May 9, 2019 / 8:13 AM / 13 days ago

Despite missile tests, senior official sees Korea talks breakthrough

GENEVA (Reuters) - The head of an international organization who last year arranged a historic handshake between parliamentarians from North and South Korea said on Thursday he saw prospects for a breakthrough in talks on normalizing relations.

FILE PHOTO: A North Korean official holds the unification flag as they watch a friendly soccer match between South and North Korean workers in Seoul, South Korea, August 11, 2018. REUTERS/Kim Hong-Ji

“I am engaged in ongoing dialogue between the north and the south and I’m optimistic that there will be a breakthrough,” Martin Chungong, secretary-general of the 179-country Inter-Parliamentary Union (IPU), told reporters in Geneva.

Chungong said the IPU’s role was to build bridges and it had strong ties with both parliaments.

“There is a strong will, interest and commitment to work together to help along the process of normalization on the Korean peninsula,” he said, without giving details.

As Chungong was speaking, South Korea’s joint chiefs of staff said North Korea had fired an unidentified projectile, less than a week after its leader Kim Jong Un oversaw the test-firing of multiple rockets and missiles.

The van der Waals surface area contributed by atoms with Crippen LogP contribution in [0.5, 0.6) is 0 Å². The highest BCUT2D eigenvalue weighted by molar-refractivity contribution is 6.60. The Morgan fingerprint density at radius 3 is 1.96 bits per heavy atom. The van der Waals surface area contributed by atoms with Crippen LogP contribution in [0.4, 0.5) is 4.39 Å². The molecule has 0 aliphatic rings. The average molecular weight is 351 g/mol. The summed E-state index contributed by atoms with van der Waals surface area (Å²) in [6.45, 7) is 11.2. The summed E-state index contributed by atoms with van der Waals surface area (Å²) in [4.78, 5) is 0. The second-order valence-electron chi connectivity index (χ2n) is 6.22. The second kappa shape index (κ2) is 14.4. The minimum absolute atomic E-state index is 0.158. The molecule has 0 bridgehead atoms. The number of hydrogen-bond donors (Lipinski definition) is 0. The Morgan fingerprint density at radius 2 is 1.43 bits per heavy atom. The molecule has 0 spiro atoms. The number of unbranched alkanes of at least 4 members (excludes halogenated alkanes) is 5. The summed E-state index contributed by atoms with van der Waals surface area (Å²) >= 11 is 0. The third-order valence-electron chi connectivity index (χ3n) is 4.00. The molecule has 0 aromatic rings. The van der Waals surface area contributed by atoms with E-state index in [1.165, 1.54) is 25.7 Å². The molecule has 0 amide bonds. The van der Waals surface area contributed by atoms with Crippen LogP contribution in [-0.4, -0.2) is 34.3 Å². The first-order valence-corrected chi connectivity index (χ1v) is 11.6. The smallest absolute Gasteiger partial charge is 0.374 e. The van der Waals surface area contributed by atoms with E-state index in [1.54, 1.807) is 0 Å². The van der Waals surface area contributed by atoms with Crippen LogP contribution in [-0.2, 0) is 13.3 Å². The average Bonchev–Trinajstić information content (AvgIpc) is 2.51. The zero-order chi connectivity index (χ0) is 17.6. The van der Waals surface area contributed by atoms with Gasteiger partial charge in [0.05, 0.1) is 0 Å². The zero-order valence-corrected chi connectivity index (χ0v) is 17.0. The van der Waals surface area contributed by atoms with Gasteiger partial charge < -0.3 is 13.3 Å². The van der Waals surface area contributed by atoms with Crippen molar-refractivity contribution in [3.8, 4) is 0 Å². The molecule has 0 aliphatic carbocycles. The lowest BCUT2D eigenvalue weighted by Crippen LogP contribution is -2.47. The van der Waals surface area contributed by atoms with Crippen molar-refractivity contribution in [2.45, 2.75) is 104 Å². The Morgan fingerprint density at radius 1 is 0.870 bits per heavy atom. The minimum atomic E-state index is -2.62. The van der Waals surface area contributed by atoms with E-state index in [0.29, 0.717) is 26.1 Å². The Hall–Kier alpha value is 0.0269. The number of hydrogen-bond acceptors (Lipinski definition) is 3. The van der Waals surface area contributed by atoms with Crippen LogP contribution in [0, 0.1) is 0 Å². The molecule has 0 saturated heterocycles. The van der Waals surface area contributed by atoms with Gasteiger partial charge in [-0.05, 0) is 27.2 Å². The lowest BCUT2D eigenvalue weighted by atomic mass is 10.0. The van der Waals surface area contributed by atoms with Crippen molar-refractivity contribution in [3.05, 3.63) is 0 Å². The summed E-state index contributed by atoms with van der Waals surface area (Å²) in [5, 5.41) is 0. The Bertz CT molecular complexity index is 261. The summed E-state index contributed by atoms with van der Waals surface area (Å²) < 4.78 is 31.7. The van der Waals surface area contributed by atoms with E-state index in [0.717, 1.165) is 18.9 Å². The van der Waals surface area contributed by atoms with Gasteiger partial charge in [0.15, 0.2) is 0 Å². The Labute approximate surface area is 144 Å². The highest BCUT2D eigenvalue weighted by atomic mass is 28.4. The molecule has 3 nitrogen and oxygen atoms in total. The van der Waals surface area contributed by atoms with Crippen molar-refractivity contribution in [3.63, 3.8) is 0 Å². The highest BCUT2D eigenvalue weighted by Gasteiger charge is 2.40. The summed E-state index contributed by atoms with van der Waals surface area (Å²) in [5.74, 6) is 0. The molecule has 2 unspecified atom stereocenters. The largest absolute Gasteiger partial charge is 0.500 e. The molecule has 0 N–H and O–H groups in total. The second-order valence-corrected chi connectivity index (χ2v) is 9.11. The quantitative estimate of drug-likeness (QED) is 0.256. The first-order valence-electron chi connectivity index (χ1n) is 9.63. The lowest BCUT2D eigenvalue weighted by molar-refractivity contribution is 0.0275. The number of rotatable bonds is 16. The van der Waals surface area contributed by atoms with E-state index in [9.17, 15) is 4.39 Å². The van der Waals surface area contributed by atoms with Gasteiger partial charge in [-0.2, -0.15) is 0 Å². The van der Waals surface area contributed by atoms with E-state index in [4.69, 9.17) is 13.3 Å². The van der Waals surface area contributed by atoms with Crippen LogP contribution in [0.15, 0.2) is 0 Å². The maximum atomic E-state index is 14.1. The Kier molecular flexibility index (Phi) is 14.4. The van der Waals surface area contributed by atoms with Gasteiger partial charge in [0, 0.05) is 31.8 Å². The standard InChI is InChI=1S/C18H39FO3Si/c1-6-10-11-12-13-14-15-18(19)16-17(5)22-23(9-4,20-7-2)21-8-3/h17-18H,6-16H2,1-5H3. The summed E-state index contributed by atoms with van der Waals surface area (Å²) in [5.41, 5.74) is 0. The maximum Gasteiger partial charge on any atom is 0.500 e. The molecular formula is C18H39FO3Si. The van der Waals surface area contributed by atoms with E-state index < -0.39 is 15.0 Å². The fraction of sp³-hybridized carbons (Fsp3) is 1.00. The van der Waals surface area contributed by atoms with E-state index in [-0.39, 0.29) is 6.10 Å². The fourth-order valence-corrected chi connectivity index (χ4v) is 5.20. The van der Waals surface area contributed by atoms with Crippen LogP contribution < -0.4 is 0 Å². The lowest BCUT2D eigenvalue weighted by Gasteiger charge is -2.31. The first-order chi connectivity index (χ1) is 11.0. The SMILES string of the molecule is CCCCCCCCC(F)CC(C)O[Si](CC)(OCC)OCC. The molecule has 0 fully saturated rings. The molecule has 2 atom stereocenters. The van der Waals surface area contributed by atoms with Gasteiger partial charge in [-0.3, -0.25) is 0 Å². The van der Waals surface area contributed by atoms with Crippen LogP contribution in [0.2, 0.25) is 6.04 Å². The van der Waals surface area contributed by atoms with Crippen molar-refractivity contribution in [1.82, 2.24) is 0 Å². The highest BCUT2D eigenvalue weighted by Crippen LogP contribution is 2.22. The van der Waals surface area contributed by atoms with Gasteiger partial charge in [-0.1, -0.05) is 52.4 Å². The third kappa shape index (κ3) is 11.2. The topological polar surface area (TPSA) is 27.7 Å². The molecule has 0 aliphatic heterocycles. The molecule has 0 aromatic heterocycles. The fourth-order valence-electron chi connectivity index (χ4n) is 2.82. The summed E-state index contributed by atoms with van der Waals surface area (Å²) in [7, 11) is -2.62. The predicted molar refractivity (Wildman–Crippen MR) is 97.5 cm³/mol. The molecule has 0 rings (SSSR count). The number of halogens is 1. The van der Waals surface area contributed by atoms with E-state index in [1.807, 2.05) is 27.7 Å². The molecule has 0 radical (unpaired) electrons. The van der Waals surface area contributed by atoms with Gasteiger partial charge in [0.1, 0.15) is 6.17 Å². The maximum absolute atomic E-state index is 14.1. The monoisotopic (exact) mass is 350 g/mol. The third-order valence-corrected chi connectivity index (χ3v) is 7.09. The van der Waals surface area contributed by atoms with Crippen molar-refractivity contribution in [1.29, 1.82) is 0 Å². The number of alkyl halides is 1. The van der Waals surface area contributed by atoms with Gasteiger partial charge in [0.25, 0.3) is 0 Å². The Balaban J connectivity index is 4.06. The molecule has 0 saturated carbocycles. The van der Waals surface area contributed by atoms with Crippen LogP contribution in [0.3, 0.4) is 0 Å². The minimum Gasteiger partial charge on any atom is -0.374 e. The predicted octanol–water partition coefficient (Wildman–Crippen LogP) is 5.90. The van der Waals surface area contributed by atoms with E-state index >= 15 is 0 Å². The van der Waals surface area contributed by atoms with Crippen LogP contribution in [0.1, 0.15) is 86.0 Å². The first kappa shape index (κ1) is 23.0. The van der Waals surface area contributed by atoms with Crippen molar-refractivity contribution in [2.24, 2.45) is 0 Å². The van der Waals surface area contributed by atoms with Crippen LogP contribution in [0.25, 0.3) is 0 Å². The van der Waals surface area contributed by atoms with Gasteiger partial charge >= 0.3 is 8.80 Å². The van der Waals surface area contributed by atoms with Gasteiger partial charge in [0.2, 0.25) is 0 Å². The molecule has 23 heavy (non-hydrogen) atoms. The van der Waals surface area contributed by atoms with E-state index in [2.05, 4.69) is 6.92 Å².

But Chungong shrugged off the risk that the tests could derail the talks.

“I think personally, and realistically, this is posturing, it is part of the process of negotiations. You don’t go to bargain from a weak position. You have a full palette of requirements that you want met, and then hopefully you can find common ground.”

Chungong, who is Cameroonian, last year arranged a meeting between two senior politicians from the two countries during the IPU’s annual assembly in Geneva, which brings together members of national parliaments from around the world.

In a rare gesture of friendship, they raised a glass of Swiss wine in a toast to “peace”, one of a series of gestures that suggested relations were thawing.

Subsequently, Kim has twice met U.S. President Donald Trump, although nuclear talks between Pyongyang and Washington have since stalled, and the two Koreas remain technically at war because the 1950-1953 Korean War ended in a truce, not a peace treaty.

Asked if he thought news of a breakthrough could come in the next few months, Chungong said: “I’m very optimistic, yes.”

Reporting by Tom Miles; Editing by Gareth Jones

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